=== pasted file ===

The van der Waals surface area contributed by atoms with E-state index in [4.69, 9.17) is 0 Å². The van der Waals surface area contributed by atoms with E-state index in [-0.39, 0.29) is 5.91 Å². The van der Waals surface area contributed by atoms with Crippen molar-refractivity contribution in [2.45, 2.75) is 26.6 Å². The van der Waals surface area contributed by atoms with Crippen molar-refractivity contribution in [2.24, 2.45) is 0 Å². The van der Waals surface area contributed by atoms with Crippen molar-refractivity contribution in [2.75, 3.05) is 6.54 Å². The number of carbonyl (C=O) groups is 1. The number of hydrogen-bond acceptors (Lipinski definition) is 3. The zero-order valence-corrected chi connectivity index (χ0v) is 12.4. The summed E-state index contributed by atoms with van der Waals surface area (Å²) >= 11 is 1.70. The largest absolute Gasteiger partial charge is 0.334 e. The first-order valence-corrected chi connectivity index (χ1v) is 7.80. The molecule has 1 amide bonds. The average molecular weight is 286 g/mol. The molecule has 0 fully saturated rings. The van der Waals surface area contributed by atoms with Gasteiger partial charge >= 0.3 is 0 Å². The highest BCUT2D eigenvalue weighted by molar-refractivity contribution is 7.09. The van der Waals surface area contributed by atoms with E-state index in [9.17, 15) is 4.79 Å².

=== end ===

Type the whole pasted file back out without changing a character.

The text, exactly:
The van der Waals surface area contributed by atoms with E-state index in [4.69, 9.17) is 0 Å². The van der Waals surface area contributed by atoms with E-state index in [-0.39, 0.29) is 5.91 Å². The van der Waals surface area contributed by atoms with Crippen molar-refractivity contribution in [2.45, 2.75) is 26.6 Å². The van der Waals surface area contributed by atoms with Crippen molar-refractivity contribution in [2.24, 2.45) is 0 Å². The van der Waals surface area contributed by atoms with Crippen molar-refractivity contribution in [2.75, 3.05) is 6.54 Å². The number of carbonyl (C=O) groups is 1. The number of hydrogen-bond acceptors (Lipinski definition) is 3. The zero-order valence-corrected chi connectivity index (χ0v) is 12.4. The summed E-state index contributed by atoms with van der Waals surface area (Å²) >= 11 is 1.70. The largest absolute Gasteiger partial charge is 0.334 e. The first-order valence-corrected chi connectivity index (χ1v) is 7.80. The molecule has 1 amide bonds. The average molecular weight is 286 g/mol. The molecule has 0 fully saturated rings. The van der Waals surface area contributed by atoms with Gasteiger partial charge >= 0.3 is 0 Å². The highest BCUT2D eigenvalue weighted by molar-refractivity contribution is 7.09. The van der Waals surface area contributed by atoms with E-state index in [9.17, 15) is 4.79 Å².